One of the primary reasons for my interest in electronic medicine is simply to protect family and friends from the day when antibiotics become useless due to ignorance, apathy, and business driven imperatives. That day may come sooner than we expect due to the way genetic engineering is done. It is not that genetic engineering is bad, it is that it is used in ways that are designed to produce antibiotic resistance strains. Charlotte Boehme reports on this in the Rife Forum.
For a long time I have been reading that somehow, genetic engineering can cause bacterial resistance to antibiotics – but never quite understood exactly how or why. This week I came across an article that explains it quite clearly. The problem originates in the manufacturing process and goes something like this…
– at the beginning stage of modifying the DNA of the target cells, the cells don’t easily uptake the material that the people want inserted into the genome. The article states that “fewer than 1 in every 1000 or even 1 in every 100,000 cells is modified during the process itself.” In
other words, it’s the exception rather than the rule when they get a “take-up” by a cell.
– in order to identify which cells had a good takeup of the genetically modified material, in most instances they include in the GM material a gene that codes for antibiotic resistance. So not only is the desired new trait going into a cell, but also antibiotic resistance.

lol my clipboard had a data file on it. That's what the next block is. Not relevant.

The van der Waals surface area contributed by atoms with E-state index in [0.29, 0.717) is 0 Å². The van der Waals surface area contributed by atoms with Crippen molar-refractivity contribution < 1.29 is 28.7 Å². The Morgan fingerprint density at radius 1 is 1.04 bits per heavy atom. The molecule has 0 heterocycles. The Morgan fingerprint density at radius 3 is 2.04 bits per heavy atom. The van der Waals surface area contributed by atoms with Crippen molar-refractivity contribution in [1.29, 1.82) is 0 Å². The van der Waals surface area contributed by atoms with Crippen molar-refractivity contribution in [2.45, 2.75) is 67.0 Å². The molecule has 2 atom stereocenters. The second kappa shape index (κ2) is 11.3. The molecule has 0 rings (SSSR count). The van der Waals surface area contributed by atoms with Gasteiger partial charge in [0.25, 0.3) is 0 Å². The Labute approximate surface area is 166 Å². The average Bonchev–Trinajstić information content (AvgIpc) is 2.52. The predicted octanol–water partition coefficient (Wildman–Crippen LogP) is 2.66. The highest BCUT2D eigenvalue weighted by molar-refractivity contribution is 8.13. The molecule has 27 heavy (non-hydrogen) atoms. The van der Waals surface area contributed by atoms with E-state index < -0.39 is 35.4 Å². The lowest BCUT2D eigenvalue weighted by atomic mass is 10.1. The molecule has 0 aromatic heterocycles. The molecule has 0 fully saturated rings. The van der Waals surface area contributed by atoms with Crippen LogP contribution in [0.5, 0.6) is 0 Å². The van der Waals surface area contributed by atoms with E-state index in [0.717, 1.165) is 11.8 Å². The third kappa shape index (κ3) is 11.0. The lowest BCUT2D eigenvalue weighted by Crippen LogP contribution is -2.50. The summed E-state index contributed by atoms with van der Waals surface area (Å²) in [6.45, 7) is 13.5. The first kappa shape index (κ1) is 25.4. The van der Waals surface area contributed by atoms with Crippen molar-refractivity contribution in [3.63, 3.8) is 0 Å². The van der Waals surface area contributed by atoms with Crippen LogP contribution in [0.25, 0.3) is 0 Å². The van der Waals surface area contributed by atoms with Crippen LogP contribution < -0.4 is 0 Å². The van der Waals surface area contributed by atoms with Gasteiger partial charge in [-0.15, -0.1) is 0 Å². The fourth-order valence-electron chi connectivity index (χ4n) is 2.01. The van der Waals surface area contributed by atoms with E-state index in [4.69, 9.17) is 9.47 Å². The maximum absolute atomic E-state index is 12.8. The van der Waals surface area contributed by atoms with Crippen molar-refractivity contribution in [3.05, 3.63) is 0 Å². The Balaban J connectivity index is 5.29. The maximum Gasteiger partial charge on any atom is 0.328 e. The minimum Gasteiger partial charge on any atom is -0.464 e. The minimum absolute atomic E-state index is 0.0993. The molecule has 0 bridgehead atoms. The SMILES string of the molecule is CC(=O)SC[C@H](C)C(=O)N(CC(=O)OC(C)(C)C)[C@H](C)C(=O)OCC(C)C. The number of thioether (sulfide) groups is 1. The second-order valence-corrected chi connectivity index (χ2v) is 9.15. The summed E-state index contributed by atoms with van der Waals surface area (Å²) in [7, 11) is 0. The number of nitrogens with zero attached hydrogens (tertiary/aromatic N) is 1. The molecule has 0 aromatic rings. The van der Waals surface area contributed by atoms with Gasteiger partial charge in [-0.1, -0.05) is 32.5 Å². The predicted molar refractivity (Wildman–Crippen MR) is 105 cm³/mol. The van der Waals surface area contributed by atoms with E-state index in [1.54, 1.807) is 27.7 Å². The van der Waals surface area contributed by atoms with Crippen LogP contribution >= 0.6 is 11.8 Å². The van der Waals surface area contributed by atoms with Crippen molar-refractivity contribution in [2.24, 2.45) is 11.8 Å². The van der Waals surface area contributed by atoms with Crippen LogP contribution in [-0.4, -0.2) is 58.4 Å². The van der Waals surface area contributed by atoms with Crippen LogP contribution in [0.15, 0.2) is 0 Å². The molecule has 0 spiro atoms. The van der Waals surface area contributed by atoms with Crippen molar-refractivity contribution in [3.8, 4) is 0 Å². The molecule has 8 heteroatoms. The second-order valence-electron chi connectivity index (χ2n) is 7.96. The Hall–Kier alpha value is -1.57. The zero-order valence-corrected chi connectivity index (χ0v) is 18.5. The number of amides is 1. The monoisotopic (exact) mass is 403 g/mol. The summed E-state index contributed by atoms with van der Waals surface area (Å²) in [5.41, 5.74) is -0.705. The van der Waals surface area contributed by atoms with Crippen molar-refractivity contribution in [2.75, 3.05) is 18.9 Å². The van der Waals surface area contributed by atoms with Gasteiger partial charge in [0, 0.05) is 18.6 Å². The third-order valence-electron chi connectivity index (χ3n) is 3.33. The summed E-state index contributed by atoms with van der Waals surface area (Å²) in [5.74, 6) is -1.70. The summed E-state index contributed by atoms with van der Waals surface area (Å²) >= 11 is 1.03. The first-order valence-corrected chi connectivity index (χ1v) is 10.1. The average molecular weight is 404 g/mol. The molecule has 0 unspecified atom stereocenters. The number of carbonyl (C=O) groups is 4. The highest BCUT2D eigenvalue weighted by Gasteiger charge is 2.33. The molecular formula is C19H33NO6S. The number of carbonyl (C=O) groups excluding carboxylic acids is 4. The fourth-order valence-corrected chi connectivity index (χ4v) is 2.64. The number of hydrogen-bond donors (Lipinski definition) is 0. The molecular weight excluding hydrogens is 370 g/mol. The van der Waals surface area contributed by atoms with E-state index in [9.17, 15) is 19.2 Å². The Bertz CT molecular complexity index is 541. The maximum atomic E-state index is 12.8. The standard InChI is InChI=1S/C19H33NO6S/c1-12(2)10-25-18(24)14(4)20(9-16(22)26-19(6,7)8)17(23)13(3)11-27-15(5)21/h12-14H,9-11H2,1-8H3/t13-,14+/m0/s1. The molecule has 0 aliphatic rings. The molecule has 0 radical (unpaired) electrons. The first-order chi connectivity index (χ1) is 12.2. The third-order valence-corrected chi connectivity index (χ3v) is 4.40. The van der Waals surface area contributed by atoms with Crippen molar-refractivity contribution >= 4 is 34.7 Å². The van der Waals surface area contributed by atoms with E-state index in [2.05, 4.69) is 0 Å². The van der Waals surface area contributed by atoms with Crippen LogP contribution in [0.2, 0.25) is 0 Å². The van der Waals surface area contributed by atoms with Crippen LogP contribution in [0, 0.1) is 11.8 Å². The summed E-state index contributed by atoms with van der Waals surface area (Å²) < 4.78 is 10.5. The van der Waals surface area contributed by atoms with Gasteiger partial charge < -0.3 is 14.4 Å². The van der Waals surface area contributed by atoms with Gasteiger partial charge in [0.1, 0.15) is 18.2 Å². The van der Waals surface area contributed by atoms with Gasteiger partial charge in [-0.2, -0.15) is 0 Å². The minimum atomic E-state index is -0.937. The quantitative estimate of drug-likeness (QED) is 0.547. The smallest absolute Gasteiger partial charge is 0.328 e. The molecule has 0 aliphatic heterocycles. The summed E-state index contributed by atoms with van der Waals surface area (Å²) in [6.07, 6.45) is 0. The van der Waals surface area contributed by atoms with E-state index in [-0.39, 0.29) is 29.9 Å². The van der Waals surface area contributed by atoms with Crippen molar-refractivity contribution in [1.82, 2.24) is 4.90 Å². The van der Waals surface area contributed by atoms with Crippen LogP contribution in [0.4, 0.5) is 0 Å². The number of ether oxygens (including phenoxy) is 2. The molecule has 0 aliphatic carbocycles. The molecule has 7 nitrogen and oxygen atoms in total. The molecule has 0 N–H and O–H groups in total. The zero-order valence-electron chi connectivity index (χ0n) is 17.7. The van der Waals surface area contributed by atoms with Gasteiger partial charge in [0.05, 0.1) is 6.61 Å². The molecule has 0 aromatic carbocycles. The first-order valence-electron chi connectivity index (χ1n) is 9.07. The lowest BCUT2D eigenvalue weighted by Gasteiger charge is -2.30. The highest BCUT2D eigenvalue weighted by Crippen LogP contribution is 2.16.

– initially, all the cells with or without a “take” are cultured, but the the culture media itself contains an antibiotic. Thus the cells with no “take-up” of genetically modified material are killed off, and only the cells with a “take” survive the culture conditions. The antibiotic provides the necessary selection for the manufacturing process.
– the antibiotic resistance gene makes its way – along with the other GM material – into the future plant material, is eaten by animals, gets into the digestive tract and perhaps other areas of the body. The DNA for the antibiotic resistance can then be transmitted into the DNA of the bacteria within the body (this process is called “horizontal transmission” and is well-documented). The antibiotic resistance gene(s) may also make their way into other areas of the environment.
Considering these things, one is forced to wonder whether the outbreaks of severely pathogenic bacteria in the meat supply are being supported by the presence of the antibiotic resistance gene(s) in the animals’ food supply. And whether our policy makers are truly aware of this problem.
The entire article mentioned above by Dr. Narash Harang, is easy to understand and worth the read … with the full article being at